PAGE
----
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Thursday, June 30, 2011 01:41 am

A famous warplane comes to Lincoln Land

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The Experimental Aircraft Association’s B-17, “Aluminum Overcast,” visits more than 60 locations on its annual tour, offering flights and ground tours at each stop.

The Boeing B-17 was the world’s first long-range, strategic heavy bomber, deployed to England in 1942 to help retake western Europe from the German war machine that had invaded in 1940. Before the war a newspaper reporter, commenting about machine guns protruding from almost everywhere on an early version, described it as an impregnable “flying fortress.” The moniker became its official name.

A restored B-17G Flying Fortress, maintained by the Experimental Aircraft Association (E.A.A.) headquartered in Oshkosh, Wis., will arrive at Springfield’s Abraham Lincoln Capital Airport’s Landmark Aviation facility at about noon June 30 and will be open to the public July 1–3. Visitors may view the airplane on the ramp for no charge, take tours of the restored-to-wartime interior for $5 (donation) a person; children under age 8 are free and a family rate for $15 (includes adults and children under 18). Flights are available for $465 (non-EAA members) and $425 (EAA members). Available “E-Z Pay” arrangements break the cost into four equal payments.

The appearance is sponsored by Springfield E.A.A. Chapter 770.

Before production ended in 1945, 12,732 Flying Fortresses had been built. E.A.A.’s aircraft, today nicknamed “Aluminum Overcast,” was one of the last, rolling out of the factory May 18 of that year, too late to deliver lethal cargo. During most of their combat service, B-17s were crewed by 10 men. The final production version B-17G bristled with 13 machine guns and on typical missions could carry 8,000 pounds of bombs. Maximum speed at combat altitude of 30,000 feet was about 300 mph. “Aluminum Overcast” is painted in the markings of the 398th Bomb Group which was formed stateside in 1943, went to war from England in May 1944 and flew its last combat mission April 25, 1945, 13 days before Germany surrendered.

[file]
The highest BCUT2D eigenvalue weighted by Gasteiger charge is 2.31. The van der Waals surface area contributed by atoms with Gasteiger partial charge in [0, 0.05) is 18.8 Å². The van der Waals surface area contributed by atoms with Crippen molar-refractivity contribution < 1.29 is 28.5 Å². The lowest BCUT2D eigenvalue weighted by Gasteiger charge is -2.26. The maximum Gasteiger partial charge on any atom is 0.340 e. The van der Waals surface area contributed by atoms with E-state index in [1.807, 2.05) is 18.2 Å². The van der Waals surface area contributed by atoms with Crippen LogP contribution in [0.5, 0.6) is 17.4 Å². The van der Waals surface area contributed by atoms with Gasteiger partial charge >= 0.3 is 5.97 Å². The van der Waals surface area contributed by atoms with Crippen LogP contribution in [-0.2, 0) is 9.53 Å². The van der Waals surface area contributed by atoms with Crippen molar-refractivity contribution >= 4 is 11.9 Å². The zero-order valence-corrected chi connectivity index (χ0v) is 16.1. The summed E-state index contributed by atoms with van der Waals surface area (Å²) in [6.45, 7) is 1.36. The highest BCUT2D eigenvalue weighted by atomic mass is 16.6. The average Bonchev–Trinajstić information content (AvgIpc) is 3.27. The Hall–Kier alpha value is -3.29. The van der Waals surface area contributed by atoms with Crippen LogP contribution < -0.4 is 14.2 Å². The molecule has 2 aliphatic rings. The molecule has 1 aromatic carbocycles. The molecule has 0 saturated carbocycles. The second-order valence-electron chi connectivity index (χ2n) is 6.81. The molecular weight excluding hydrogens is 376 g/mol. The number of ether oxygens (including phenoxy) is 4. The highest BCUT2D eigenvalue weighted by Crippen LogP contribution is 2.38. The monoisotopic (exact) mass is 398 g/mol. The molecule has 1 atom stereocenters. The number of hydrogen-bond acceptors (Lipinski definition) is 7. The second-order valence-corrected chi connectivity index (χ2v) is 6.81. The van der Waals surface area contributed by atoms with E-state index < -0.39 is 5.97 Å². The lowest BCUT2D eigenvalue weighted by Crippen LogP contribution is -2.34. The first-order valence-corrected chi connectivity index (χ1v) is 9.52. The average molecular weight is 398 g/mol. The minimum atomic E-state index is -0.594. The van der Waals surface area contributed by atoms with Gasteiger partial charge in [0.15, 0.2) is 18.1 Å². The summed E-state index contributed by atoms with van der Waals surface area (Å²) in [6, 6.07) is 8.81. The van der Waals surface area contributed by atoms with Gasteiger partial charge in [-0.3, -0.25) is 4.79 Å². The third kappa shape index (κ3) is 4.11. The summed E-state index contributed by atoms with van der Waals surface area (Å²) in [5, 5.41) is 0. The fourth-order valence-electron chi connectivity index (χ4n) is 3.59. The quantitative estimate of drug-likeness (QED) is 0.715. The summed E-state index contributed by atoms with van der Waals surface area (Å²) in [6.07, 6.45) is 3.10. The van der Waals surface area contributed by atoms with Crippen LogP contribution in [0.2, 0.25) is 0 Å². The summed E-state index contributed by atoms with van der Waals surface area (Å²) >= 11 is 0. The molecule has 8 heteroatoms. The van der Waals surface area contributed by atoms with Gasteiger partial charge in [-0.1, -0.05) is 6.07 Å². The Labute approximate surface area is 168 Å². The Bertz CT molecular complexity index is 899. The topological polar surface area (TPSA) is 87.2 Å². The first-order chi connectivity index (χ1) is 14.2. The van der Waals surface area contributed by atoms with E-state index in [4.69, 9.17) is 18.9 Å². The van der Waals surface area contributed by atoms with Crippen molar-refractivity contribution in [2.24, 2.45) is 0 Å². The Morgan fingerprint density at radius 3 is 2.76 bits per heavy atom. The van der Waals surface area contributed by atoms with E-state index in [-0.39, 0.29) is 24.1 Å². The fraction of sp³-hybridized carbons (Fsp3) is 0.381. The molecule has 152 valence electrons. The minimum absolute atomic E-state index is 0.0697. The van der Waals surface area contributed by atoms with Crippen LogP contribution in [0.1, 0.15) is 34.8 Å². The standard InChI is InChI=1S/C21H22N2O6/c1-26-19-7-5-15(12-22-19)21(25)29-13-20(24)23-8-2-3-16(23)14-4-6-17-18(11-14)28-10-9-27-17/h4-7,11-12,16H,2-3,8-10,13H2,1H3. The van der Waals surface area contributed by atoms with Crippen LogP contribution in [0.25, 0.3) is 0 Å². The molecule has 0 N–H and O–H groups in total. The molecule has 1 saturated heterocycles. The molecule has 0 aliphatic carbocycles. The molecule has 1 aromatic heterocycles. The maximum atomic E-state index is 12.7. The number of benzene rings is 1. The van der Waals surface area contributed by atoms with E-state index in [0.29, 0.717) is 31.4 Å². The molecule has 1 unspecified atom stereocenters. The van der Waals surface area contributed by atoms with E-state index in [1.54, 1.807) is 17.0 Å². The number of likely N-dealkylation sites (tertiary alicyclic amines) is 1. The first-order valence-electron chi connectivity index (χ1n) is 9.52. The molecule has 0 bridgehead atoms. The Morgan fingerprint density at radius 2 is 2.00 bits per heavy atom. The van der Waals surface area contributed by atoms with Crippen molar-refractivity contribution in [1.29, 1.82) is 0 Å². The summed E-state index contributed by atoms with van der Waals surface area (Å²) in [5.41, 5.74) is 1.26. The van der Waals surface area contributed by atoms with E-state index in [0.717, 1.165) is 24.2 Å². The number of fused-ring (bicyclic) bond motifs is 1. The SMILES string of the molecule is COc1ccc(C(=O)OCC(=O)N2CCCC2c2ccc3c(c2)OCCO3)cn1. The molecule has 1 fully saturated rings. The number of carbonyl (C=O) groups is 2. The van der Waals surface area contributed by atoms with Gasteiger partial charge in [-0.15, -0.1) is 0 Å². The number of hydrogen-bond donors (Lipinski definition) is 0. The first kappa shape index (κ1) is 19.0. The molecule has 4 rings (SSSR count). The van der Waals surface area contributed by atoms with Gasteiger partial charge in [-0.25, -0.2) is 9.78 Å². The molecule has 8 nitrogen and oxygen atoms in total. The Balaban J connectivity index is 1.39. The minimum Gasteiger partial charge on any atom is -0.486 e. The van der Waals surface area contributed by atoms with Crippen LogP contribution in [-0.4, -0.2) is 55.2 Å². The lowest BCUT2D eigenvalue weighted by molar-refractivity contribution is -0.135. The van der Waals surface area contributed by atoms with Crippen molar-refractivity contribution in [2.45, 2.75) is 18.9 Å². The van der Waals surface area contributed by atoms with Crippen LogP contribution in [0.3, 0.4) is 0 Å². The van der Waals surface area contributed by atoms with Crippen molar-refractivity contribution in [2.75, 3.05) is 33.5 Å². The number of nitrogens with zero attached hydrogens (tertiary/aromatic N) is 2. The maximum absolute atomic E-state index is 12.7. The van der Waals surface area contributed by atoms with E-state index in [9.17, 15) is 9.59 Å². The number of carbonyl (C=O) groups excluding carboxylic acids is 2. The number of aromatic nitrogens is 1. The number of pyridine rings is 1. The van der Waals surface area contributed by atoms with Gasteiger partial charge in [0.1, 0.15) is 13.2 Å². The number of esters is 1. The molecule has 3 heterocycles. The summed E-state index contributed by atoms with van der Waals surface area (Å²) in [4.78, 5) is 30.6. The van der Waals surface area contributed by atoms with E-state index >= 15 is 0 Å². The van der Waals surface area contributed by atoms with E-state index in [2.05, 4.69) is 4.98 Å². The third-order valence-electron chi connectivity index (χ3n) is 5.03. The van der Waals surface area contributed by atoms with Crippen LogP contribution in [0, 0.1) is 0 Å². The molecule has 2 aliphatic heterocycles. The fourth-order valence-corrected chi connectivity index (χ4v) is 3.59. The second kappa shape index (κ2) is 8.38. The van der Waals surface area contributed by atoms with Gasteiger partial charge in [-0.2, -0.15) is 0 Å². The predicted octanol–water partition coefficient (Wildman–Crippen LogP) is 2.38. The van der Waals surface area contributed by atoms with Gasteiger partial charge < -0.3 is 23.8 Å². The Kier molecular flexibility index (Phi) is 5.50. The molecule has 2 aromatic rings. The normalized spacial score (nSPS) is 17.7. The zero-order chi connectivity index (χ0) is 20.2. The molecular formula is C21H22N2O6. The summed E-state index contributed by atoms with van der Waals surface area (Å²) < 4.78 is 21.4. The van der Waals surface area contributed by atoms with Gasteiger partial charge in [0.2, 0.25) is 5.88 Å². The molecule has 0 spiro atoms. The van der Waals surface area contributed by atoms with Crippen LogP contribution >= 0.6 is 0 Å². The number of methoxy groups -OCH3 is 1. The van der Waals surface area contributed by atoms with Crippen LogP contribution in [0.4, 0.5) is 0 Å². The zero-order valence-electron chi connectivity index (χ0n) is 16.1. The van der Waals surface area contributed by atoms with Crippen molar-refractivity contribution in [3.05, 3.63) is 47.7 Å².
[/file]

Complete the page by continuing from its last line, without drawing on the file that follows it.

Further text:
In 1981, the airplane was donated to E.A.A. with the understanding it would be restored as a flying museum. “Overcast” rolled out of the restoration shop 13 years later and made its first national tour in 1994.

The visit to Springfield is made possible by E.A.A. Chapter 770 and Jacksonville Chapter 137. Members are taking days off from employers and retirement to help answer visitors’ questions and offer light refreshments for purchase when the airplane is open for tours. Springfield Chapter 770 Vice President John Salz especially wants to talk with former B-17 crew members who are willing to share their stories about flying aboard the “forts” during their years in the U.S. Army Air Forces. All who agree to be interviewed will be invited to fly aboard “Aluminum Overcast” for no charge. Current active duty and retired military from all services are welcome to tour the airplane on the ground for no charge. Children under age 18 may fly aboard the aircraft at the regular price when accompanied by a parent or guardian.

Most E.A.A. members are pilots who are interested in aircraft constructed from plans and large factory-supplied kits in their basements and garages. “Homebuilt” aircraft are typically smaller and less costly to own than mass-produced “spam cans” cranked out by major aircraft manufacturers.

Included in the Chapter 770 roster are an aeronautical engineer who lived near the Cessna plant in Wichita, Kan., for decades before retiring to Springfield and a number of professional pilots. Many will be present during “Overcast’s” visit to answer questions about the local chapter and the classic American warplane.

The next meeting of Springfield Chapter 770 will take place July 21 at MCL Cafeteria, Springfield, starting at 6:30. Everyone is welcome.

For more information about signing up for a flight, call 800-359-6217 or visit www.b17.org

Job Conger is a founder of the AeroKnow Museum, a freelance writer/photographer, author of Springfield Aviation from Arcadia Publishing and Springfield’s oldest living folksinger. 

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